Facebook changes…

It’s no secret that Facebook is using the people who use it to make money – it’s the whole basis of those ad filled newsfeeds that we all hate and the “boost your post for £” message that pops up when you run a page on FB (for whatever reason).

They also do all sorts of updates and suchlike in order to adjust things – sometimes this is for the better, sometimes it’s for the worse.

The latest one (apparently) is meant to stop clickbait advertising, false news, scams etc. Fair enough, but then again…

This post sums up the technical details as pertains to authors quite nicely:

http://k-lytics.com/facebook-news-feed-algorithms-affect-authors/

So I’m going to have to change the way I interact on FB – be more careful with my wording and only post things like questions about my covers etc in my Fan Group, where they will only be seen by those of you who actively seek me out on FB… Or I can return to using my Blog more actively for such things – but again, I’d only be able to post links to the blog posts in my Fan Group.

If you’re interested in joining, my Fan Group (typing that feels so odd – I don’t think of myself as having fans of my work!) can be found at:

https://www.facebook.com/groups/1111497778997568

I am the only admin, so I check the join requests myself – I haven’t yet turned anyone away!! I would set up a newsletter, but because I am not sure from day to day what I am doing and which book is going to be published next, they wouldn’t be particularly regular and I have no idea if anyone would be interested in having one turn up in their Inbox.

Maybe I’ll set one up when the fan group gets to a certain level…

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A Story of Snow

Snow transforms almost magically – a grey winter becomes clean and white… and the story that Vivienne Tuffnell introduces here is definitely a transformative tale – although I’ll let you decide who it transforms when you read it!

Zen and the Art of Tightrope Walking

A Story of Snow

It snowed yesterday, the first time this winter; I could smell it coming for days. I’ve always found snow magical, a transformational thing, but this snow before Christmas reminded me of other times of snow that have been transformational.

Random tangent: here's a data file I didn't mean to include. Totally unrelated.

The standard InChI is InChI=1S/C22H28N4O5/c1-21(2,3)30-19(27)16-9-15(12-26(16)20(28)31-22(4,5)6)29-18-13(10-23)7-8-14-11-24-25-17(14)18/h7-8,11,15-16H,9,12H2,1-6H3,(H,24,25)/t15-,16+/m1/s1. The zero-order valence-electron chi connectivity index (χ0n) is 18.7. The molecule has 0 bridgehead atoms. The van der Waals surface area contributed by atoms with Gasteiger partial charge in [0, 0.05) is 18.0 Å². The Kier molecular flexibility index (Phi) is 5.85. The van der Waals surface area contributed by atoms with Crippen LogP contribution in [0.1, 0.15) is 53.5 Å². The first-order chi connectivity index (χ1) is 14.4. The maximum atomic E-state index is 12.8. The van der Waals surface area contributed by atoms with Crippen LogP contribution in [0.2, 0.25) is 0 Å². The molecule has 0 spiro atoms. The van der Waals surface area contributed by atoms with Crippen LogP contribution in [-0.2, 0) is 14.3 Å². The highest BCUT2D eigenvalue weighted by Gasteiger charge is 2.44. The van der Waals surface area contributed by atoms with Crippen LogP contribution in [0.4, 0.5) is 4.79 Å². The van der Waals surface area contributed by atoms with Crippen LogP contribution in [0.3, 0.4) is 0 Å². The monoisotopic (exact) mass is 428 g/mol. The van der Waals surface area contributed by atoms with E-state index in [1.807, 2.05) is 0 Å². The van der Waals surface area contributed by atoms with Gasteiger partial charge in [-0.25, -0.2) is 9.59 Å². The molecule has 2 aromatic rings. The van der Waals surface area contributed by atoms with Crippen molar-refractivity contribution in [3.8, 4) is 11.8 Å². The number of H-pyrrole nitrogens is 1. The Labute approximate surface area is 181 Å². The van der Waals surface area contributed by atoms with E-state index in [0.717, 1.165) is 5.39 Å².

As a young mum, back in the 90s, I managed to wear out my hyperactive toddler at a mum and baby group, sufficient that both she and I could take a nap. It was February, in the north east of England and there was heavy snow that had laid, and I lived in a little street house with no central heating, so I huddled under the duvet and fell asleep. I woke with a pounding heart and tears streaming down my face after a dream that was so vivid it even included a soundtrack: Winter, from Vivaldi’s Four Seasons. The dream was a short story that I…

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Satyulemas is coming…

Mid-Winter is a tricky time of year for me.
Firstly there’s all that nonsense about Christmas being warred upon. People get up in arms about the strangest of things – who really cares what sort of paper cups that Starbucks is using?
It’s annoying and amusing at the same time.

Then there’s all the hoo-har about what we should be saying:
“Merry Christmas!”
“Happy Holidays!”
“No, it’s Christmas…”
“It’s not just Christmas, there’s:
Saint Nicholas Day (Christian),
Fiesta of Our Lady of Guadalupe (Mexican),
St. Lucia Day (Swedish), Hanukkah (Jewish),
Christmas Day (Christian),
Three Kings Day/Epiphany (Christian),
Boxing Day (Australian, Canadian, English, Irish),
Kwanzaa (African American),
Omisoka (Japanese),
Yule (Pagan),
Saturnalia (Pagan)…”
“We’re a Christian Country everyone should be saying Merry Christmas!”
That conversation is always more annoying than amusing, because it drags way too much religion into a season that should be more about Family and Love than which version of god you worship.

Then the Seasonal Affective Disorder hits – the dark mornings and short days, coupled with predominantly cold and damp weather make me feel depressed, ill, irritable and definitely not festive.

I grew up as an Anglican, which meant that I went to church carol services like Christingle and church christmas parties. I sang the carols and bought into the stories that were told… it wasn’t until I was a lot older that I realised it wasn’t the religion I wanted to be a part of.
But I still loved the music and the happiness that the carol services seemed to bring to the children at that time of year.

After I met TOH, we spent Christmas with his family and for several years we had holidays full of music, wine, family and fun… until his mum left us and although his sister tried hard to keep it going, the holiday fell apart.
For a while it was hard to keep the festive feeling going. We managed to do Christmas itself, mainly for our kids sake. Being in Guiding helped because we’d do carol concerts and christmas activities.

After we had so many problems with housing and finance, TOH and I decided that we’d celebrate what we called “Satyulemas” – this starts on the 17th December  (Saturnalia),  takes in Yule on the 21st  (Astronomical Midwinter) and covers Christmas on the 25th Dec, then finishes the day after my youngest Daughter’s birthday.

So this year, I’ve decided to start a new tradition –

 

Three of these books have homes to go to… but the fourth one (signed & dedicated)  is going to be going to the winner of my Satyulemas Competition!

There will also be E Book Copies for four runners up.

All you have to do is comment on this Blog post with your favourite, book related,  Mid-Winter Holiday Memory.

The competition will end by midnight (GMT) on Satyulemas – 17th December 2018 – the winner will be notified by email, so don’t forget to leave a contact email!

Feel free to share the news – I want to hear about everyone’s memories and hopefully make a new one for someone!